The problem that Jesus has is getting our minds around what God is up to when our minds are in such a completely different place. A first century Jew might have thought that the “ kingdom of God” had to do with the re-establishment of God’s Messiah on the throne of Israel. But the way that would have been understood came with certain expectations and longing that would have dictated how it would happen. The Messiah comes, gathers an army, defeats Israel’s enemies and rules the Kingdom of David, from David’s city and throne, once again. Today we are less likely to see that outcome, and more likely to look at the coming “ kingdom of God” in an individualistic way, perhaps even for after we die. God is working, but hidden beneath it all, to prepare us who believe for heaven after we die, might go the interpretation.

Either of these understandings is too small for me. God is, in my view, certainly interested in more of the creation than just Israel, or just believers. God is interested in more than my going to heaven. In fact, I think that most Christians ought to see what they do as participating in something much greater than just getting themselves into heaven when they die, not only because that’s God’s business, not ours, but also because God’s vision for the cosmos is so much larger than what we can see.

A larger vision

One of the things that Jesus parables point to is a need for a larger vision. They talk around the concept of God’s coming kingdom rather than defining it precisely so that we are forced to expand what we think. Our God is infinite and creative, always doing the unanticipated thing in unexpected ways. Rather than locking us into one way of thinking, Jesus is trying to open our eyes, hearts and minds to new possibilities and grander plans.

Certainly our two parables for today help us to understand just that. No one can anticipate what the harvest might be at the time seeds are sewn and scattered on the ground. Even the sower does not know how it happens (so much for the sower being God in this parable). But when the grain is ready, it is harvested. We see that things happen, but we don’t know how, we simply trust that they do. The mustard seed, the smallest of seeds, does not reveal, when first seen, the size and scope of the plant that will grow. Yet it becomes a great bush, sheltering other of God’s creatures in its branches.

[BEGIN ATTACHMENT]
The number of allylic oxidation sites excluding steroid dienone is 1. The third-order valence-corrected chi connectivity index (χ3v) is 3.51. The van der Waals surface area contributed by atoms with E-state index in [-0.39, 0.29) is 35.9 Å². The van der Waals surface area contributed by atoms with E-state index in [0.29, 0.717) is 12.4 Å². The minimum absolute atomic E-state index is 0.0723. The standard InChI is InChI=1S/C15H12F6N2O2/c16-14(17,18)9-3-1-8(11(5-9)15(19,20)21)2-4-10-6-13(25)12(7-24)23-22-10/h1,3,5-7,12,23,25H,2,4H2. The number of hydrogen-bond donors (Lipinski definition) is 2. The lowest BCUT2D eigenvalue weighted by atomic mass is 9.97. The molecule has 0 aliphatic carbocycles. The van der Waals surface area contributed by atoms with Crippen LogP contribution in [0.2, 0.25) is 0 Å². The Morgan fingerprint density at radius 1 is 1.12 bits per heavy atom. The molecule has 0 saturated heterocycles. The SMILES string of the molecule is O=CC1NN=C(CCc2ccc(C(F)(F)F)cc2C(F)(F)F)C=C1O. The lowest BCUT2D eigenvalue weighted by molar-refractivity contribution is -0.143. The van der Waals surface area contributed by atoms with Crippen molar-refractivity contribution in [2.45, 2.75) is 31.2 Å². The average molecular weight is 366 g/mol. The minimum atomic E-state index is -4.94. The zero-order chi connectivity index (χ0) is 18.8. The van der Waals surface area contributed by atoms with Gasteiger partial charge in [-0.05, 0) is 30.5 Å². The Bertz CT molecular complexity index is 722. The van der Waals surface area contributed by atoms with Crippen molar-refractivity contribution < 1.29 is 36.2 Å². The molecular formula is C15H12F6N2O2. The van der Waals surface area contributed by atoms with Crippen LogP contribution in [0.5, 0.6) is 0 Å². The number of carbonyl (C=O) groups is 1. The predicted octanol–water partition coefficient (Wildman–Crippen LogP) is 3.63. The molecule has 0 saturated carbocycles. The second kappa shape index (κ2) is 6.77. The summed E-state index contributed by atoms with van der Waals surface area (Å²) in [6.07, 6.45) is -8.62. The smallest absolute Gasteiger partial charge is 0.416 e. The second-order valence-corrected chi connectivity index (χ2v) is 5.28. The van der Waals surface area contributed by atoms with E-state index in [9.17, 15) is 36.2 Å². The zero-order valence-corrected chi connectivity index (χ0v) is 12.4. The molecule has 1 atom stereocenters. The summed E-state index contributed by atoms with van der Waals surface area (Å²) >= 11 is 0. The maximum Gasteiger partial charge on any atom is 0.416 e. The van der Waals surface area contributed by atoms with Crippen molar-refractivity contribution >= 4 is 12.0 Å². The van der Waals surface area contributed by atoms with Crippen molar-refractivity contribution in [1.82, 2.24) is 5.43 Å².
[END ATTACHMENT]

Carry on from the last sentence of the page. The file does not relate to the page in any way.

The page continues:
Both of these stories reveal that the kingdom of God comes, without our working on it, and quite outside of our anticipated outcomes, and yet it comes anyway. God is at work, even when we don’t see where or how or why. And the outcome is much grander than we could have imagined. Of course, this is God’s very being that is being described. God is gracious, giving the gift of harvest and kingdom alike, and extravagant, as both come in abundance. God looks beyond the self, providing produce for the farmer, and shade for the nesting birds. God is connected to the creation renewed and restored. God is active and involved in the unfolding of this kingdom even when we don’t see it or get it.

Participation beyond understanding

Certainly the disciples didn’t see it or get it in Mark’s Gospel. They remained blissfully clueless to the end, even after Jesus was raised from the dead. They did not understand and were afraid for most of the time (one only need to read forward one week to see that). In then end faithful Israel is reduced to one, Jesus himself. And yet from that one, a movement began that has swept the world and changed it with God’s love. There may be more to these parables, than meets the eye indeed. The disciples had Jesus with them, explaining everything to them, and still they did not get it. How in the world can we hope to be better?

And yet, we don’t have to be, at least not according to these parables. God is bringing his kingdom, his harvest, his mustard seed to full growth and fruit, despite our lack of participation or understanding, despite the fact that we often don’t get it, or when we do, we get it wrong. Jesus speaks in parables as a mercy to us, really, when it comes down to it. He tells us enough to get us on board, to hold out a vision for a different world in which God’s kingdom or rule will indeed become the reality for all creation, even though we don’t see it at any given moment. And we participate in that vision as we grow in God’s love and live God’s forgiveness for the Sinful self and the Sinful world (perhaps even in spite of them). For now we live it, the fullness of understanding will come later.

This is all very difficult for me, and perhaps for you too. I want to understand, I want to know, I want to see. And yet my brain is just too small to take it all in. So for now, I will have to simply trust that, without my knowing or understanding, God’s kingdom is taking shape, God’s name is being hallowed, God’s will is being done, even as I pray every day. For now I will simply have to trust that what looks small and ineffective to me at the moment will become something greater than I could ever imagine. And in trusting I begin to participate in the very kingdom that is coming, and growing and becoming God’s love in the world.

Rev. Dr. Luke Bouman
Tree of Life Lutheran Church, Conroe, Texas